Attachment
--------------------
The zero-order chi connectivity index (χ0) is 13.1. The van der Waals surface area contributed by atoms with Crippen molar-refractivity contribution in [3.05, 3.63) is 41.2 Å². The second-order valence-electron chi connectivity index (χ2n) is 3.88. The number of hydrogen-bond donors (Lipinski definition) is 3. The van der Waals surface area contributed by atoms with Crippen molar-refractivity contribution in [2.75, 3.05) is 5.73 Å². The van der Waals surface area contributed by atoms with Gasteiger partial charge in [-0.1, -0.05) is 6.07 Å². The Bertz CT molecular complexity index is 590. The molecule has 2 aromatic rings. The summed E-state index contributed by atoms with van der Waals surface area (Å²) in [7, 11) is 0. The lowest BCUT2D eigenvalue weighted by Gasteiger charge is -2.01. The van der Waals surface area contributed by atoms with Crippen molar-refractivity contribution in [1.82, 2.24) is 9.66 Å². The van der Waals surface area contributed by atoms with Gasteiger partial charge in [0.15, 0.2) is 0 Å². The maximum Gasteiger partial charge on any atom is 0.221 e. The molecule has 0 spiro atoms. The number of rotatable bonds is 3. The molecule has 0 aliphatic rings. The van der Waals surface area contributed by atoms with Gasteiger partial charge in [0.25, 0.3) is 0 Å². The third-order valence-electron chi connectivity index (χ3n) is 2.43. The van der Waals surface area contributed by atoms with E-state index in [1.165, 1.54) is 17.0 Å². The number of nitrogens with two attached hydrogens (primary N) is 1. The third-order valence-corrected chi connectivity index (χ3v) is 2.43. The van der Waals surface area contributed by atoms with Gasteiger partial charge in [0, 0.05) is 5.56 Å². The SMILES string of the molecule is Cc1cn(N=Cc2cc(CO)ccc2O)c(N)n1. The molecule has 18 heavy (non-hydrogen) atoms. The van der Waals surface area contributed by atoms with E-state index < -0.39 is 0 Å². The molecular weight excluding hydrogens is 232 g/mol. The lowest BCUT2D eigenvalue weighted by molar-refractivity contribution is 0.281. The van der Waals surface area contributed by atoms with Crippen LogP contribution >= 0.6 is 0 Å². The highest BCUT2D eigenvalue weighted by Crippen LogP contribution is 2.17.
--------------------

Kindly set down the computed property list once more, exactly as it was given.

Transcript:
The zero-order chi connectivity index (χ0) is 13.1. The van der Waals surface area contributed by atoms with Crippen molar-refractivity contribution in [3.05, 3.63) is 41.2 Å². The second-order valence-electron chi connectivity index (χ2n) is 3.88. The number of hydrogen-bond donors (Lipinski definition) is 3. The van der Waals surface area contributed by atoms with Crippen molar-refractivity contribution in [2.75, 3.05) is 5.73 Å². The van der Waals surface area contributed by atoms with Gasteiger partial charge in [-0.1, -0.05) is 6.07 Å². The Bertz CT molecular complexity index is 590. The molecule has 2 aromatic rings. The summed E-state index contributed by atoms with van der Waals surface area (Å²) in [7, 11) is 0. The lowest BCUT2D eigenvalue weighted by Gasteiger charge is -2.01. The van der Waals surface area contributed by atoms with Crippen molar-refractivity contribution in [1.82, 2.24) is 9.66 Å². The van der Waals surface area contributed by atoms with Gasteiger partial charge in [0.15, 0.2) is 0 Å². The maximum Gasteiger partial charge on any atom is 0.221 e. The molecule has 0 spiro atoms. The number of rotatable bonds is 3. The molecule has 0 aliphatic rings. The van der Waals surface area contributed by atoms with Gasteiger partial charge in [0.25, 0.3) is 0 Å². The third-order valence-electron chi connectivity index (χ3n) is 2.43. The van der Waals surface area contributed by atoms with E-state index in [1.165, 1.54) is 17.0 Å². The number of nitrogens with two attached hydrogens (primary N) is 1. The third-order valence-corrected chi connectivity index (χ3v) is 2.43. The van der Waals surface area contributed by atoms with Gasteiger partial charge in [0, 0.05) is 5.56 Å². The SMILES string of the molecule is Cc1cn(N=Cc2cc(CO)ccc2O)c(N)n1. The molecule has 18 heavy (non-hydrogen) atoms. The van der Waals surface area contributed by atoms with E-state index < -0.39 is 0 Å². The molecular weight excluding hydrogens is 232 g/mol. The lowest BCUT2D eigenvalue weighted by molar-refractivity contribution is 0.281. The van der Waals surface area contributed by atoms with Crippen LogP contribution >= 0.6 is 0 Å². The highest BCUT2D eigenvalue weighted by Crippen LogP contribution is 2.17.